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CSU offers commonsense ways to avoid holiday fraud

Tis the season!

Whew, we have made it past Black Friday and Cyber Monday, but there are still 20 shopping days left. It is also a busy time for theft! In 2013, consumers paid $1.6 billion in fraud complaints for 614 breaches. As of Thanksgiving, 2014 we were already at 589 breaches (some small and some significant).

According to Consumer Sentinel Network, a data base of consumer fraud complaints, 71 percent of fraud activity affected people between the ages of 20-60 and 27 percent affected those over 60. It is relevant that 40 percent of the fraud activity was over the phone, while 33 percent involved email.

No one is immune, but there are some things to be attentive to during our increased spending - and increased activity by those trying to get your information.

Based on information compiled by the Federal Trade Commission, two of the most secure payment methods are money order and check, which accounts for only 3 to 4 percent of fraud cases, while payment by debit and credit card accounted for 11-12 percent of the fraud complaints. Wire transfer was least secure at 34 percent, while prepaid cards accounted for 28 percent of claims. Wire transfer is essentially wiring cash.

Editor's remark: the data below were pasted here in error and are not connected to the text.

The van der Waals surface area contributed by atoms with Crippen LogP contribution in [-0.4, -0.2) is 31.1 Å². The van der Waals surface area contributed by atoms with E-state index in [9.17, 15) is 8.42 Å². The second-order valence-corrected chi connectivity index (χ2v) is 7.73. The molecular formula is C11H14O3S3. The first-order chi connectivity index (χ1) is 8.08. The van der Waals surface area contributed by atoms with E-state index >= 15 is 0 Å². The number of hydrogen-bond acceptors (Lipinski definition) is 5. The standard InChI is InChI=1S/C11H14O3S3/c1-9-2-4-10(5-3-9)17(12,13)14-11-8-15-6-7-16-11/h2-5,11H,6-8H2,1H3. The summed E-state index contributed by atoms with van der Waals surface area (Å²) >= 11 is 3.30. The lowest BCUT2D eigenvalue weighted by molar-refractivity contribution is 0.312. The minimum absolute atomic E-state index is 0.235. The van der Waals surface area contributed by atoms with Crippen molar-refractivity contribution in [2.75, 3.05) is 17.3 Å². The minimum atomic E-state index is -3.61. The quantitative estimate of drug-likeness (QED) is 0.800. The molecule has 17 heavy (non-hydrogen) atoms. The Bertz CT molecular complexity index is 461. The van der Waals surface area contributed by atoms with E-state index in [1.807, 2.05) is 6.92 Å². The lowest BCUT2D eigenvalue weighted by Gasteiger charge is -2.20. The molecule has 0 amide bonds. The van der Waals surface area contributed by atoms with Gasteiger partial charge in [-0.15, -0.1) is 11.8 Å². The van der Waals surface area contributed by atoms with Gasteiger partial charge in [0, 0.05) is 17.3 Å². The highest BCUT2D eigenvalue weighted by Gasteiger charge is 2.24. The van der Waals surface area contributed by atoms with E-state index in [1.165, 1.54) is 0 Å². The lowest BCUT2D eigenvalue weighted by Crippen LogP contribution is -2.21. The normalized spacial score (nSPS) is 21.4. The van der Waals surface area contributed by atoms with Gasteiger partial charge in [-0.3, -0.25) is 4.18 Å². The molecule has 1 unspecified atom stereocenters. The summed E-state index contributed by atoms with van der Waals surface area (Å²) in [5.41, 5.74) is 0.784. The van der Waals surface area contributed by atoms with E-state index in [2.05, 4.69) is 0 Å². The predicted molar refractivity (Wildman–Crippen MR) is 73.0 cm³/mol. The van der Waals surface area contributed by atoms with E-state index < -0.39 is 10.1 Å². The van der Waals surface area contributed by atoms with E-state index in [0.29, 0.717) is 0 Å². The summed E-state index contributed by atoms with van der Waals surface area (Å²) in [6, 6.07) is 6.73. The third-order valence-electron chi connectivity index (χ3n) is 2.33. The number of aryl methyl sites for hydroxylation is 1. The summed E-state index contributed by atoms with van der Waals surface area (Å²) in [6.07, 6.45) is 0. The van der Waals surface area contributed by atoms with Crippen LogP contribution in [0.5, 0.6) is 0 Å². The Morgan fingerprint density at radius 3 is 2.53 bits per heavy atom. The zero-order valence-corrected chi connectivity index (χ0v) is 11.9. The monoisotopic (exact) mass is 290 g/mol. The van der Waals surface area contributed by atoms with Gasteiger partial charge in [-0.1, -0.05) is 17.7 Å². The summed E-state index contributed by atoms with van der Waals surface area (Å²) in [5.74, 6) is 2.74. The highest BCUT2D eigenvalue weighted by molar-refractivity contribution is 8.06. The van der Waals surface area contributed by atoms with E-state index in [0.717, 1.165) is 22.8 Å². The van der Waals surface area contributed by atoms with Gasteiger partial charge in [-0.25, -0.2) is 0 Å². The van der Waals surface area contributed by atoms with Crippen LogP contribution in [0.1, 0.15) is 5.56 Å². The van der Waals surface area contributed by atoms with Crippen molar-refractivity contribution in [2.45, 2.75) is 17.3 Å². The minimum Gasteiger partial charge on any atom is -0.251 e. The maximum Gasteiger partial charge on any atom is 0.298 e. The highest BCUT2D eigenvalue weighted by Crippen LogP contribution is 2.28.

Sensitive information such as personal Social Security card or bank account numbers should never be given out unless you know exactly who is receiving the document and that a secure internet connection is used, rather than an open Wi-Fi line or public computer.

When giving information over a website, be sure it is encrypted on each page. Look for "https" on each page of the site you are on - not just where you sign in. Also look for a key symbol or "s" on http to indicate secure. Treat information such your Social Security number, credit card numbers, and birth date very carefully.

Have absolutely nothing in your wallet or purse that contains a Social Security number, such as a social security card or Medicare or insurance cards that use Social Security number as ID. Limit the number of credit cards in your wallet to no more than two or three maximum. Gift cards can be used by anyone if they are lost or stolen.

In addition to keeping good tabs on your wallet and being sure packages in your vehicle are out of sight, here are a few items to help you protect your ID and funds:

. When shopping online, avoid using open wireless (such as from cell phone) or unencrypted site such as coffee shops, etc.

. Be sure you have updated your anti-virus program to current protection.

.One of the safest ways to pay is by credit card. With most credit cards, you're protected if the card is later used fraudulently. Check your credit card receipts and statements regularly! You are also protected with a debit card, but there is a longer delay in getting the funds returned to your account. I use a debit card that is solely for online use that has limited funds deposited.

.Be sure the site is secure and check the URLs to be sure that it is still "https" when it is time to enter payment information. Do not leave your credit card details on their website.

This is a time to enjoy friends, family, and your values. I hope you enjoy each of your traditions!